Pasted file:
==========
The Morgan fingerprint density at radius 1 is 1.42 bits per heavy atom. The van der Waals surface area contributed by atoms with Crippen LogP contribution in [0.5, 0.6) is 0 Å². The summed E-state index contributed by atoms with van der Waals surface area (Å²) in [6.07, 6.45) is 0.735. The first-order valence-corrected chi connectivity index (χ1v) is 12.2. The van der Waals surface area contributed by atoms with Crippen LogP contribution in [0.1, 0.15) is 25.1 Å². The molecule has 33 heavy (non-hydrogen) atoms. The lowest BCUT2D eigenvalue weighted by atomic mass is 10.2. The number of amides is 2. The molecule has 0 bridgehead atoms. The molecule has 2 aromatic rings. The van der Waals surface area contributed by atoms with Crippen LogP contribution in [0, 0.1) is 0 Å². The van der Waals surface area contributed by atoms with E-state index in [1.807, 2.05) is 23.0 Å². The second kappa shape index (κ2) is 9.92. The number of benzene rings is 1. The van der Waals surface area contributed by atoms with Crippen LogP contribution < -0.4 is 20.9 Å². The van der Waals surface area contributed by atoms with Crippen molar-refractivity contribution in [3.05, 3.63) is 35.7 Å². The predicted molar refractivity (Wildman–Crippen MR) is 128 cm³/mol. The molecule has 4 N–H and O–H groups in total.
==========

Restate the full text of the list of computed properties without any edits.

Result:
The Morgan fingerprint density at radius 1 is 1.42 bits per heavy atom. The van der Waals surface area contributed by atoms with Crippen LogP contribution in [0.5, 0.6) is 0 Å². The summed E-state index contributed by atoms with van der Waals surface area (Å²) in [6.07, 6.45) is 0.735. The first-order valence-corrected chi connectivity index (χ1v) is 12.2. The van der Waals surface area contributed by atoms with Crippen LogP contribution in [0.1, 0.15) is 25.1 Å². The molecule has 33 heavy (non-hydrogen) atoms. The lowest BCUT2D eigenvalue weighted by atomic mass is 10.2. The number of amides is 2. The molecule has 0 bridgehead atoms. The molecule has 2 aromatic rings. The van der Waals surface area contributed by atoms with Crippen LogP contribution in [0, 0.1) is 0 Å². The van der Waals surface area contributed by atoms with E-state index in [1.807, 2.05) is 23.0 Å². The second kappa shape index (κ2) is 9.92. The number of benzene rings is 1. The van der Waals surface area contributed by atoms with Crippen LogP contribution < -0.4 is 20.9 Å². The van der Waals surface area contributed by atoms with Crippen molar-refractivity contribution in [3.05, 3.63) is 35.7 Å². The predicted molar refractivity (Wildman–Crippen MR) is 128 cm³/mol. The molecule has 4 N–H and O–H groups in total.